China’s tech firms explore building zero-carbon internet
BEIJING. — China’s internet industry has seen robust growth in recent decades, but its data centres, large-scale servers and cellular base stations are consuming energy at a faster pace. Hence, China’s tech firms have started to work on green solutions.
According to a report by China’s State Grid Energy Research Institute, the electricity consumption by data centres alone in 2020 is estimated to exceed 200 billion kWh, accounting for 2,7 percent of the country’s electricity consumption.
By 2030, the data centre electricity consumption in China will exceed 400 billion kWh, accounting for 3,7 percent of the country’s total electricity consumption, the report added.
“The electricity consumption of China’s internet industry is growing at an annual rate of about ten percent. It will double in seven or eight years, and become a major source of energy consumption in the future,” Prof. Wang Yuanfeng of Beijing Jiaotong University told Xinhua.
Wang, a carbon emission reduction expert and an advocate of green development, said enterprises in the sector should act quickly to build greener internet infrastructure.
China’s tech giants, such as Huawei and Tencent, have been trying to build a zero-carbon internet industry.
In Mobile World Congress Shanghai 2021 held in February, Huawei unveiled its solution for zero-carbon network, including minimalised base stations, server rooms, data centres and wide use of green electricity.
Vice President of Huawei and President of its Digital Power Product Line Zhou Taoyuan said Huawei can reduce energy consumption by using high-performance, low power-demand and highly-integrated servers, and minimising the room occupation of base stations.
Its data centres can use indirect evaporative cooling technology to save 17 percent energy compared to traditional chilled water solution, Zhou added.
Senior Vice President of Sugon Energy Yao Yong believes that the improvement of liquid cooling technology is the best way to break the bottleneck of data centre energy efficiency.
“It can improve servers’ stability, efficiency and service life, and improve the deployment density of servers. The data centres can be more environment-friendly with less noise and more recycled spare heat.”
Tencent has chosen regions with sufficient green energy to build its data centres, such as Huailai in north China’s Hebei Province that has abundant wind electricity, or Qingyuan in south China’s Guangdong Province that has abundant hydro power.
In Qingyuan, besides consuming hydroelectricity, data centres have used high-efficiency power module, and free cooling technology which uses natural cold sources, to cut the Power Usage Effectiveness (PUE) value down to 1,25.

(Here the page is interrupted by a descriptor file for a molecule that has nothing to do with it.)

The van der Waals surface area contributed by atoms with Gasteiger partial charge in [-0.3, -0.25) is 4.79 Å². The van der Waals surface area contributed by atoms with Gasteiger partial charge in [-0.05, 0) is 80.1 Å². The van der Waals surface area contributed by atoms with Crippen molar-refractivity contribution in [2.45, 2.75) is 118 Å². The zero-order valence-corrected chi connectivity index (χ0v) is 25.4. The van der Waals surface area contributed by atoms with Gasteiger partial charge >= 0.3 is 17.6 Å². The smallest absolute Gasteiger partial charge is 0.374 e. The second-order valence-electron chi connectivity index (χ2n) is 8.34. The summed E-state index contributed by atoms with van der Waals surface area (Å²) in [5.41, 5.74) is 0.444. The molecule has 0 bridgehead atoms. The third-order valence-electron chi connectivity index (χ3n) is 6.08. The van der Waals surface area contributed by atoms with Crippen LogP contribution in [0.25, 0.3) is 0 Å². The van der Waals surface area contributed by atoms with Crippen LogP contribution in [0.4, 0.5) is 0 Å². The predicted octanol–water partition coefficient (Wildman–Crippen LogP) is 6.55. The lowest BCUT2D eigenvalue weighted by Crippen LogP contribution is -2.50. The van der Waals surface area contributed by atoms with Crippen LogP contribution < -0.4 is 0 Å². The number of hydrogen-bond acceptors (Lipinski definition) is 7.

PUE is a measure of how efficiently a computer data centre uses its power. The lower the PUE, the greener the data centre.
In 2019, China’s Ministry of Industry and Information Technology, National Government Offices Administration and National Energy Administration jointly issued a guideline to promote green data centres, proposing that by 2022, the PUE value of the country’s newly-built large and super-large data centres should be below 1,4.
All these measures are a part of the country’s efforts to achieve green and high-quality development.
According to this year’s government work report, China will draw up an action plan to peak carbon emissions by 2030 and improve its industrial structure and energy mix.
Tencent has adopted “tri-supply” technology to combine the supply of power, heating and cooling in its data centres to improve the comprehensive efficiency of energy use.
It also uses clean energy generated by roof photovoltaic systems. In Qingyuan data centre, the total installed capacity of roof photovoltaic system reaches 13,3 megawatt peak (mWp).
Tencent said just the use of “tri-supply” in its data enters can save 3 500 tonnes of standard coal and cut 23 300 tonnes of carbon dioxide emissions every year, which is equivalent to planting 36 000 trees every year.
Even a small improvement in energy usage efficiency of internet infrastructure will make a big difference after long-time service of equipment, Wang Yuanfeng said.
Wang called on Chinese internet firms to spread their carbon neutrality technologies to wider fields and empower traditional industries to cut more carbon emissions.
Huawei’s smart photovoltaic projects combine artificial intelligence (AI), cloud computing and traditional photovoltaic station.
By directing solar panels to actively follow sunlight, a smart photovoltaic station can generate up to 18,7 percent more electricity than a traditional one.
According to Huawei, its green power generation and efficient electricity consumption sectors have generated 325 billion kWh of green electricity so far and saved 10 billion kWh of power, equivalent to planting 220 million trees.
Pony Ma, chairman of Tencent and a deputy to the 13th National People’s Congress (NPC), put forward a proposal on the peaking of carbon emissions and carbon neutrality during the fourth session of the 13th NPC.
The proposal said that tech firms can provide green solutions for sectors like traditional energy industry to cut carbon emission, such as using AI technology to optimise boiler combustion rate in thermal power plants and flexibly allocate electricity. — Xinhua.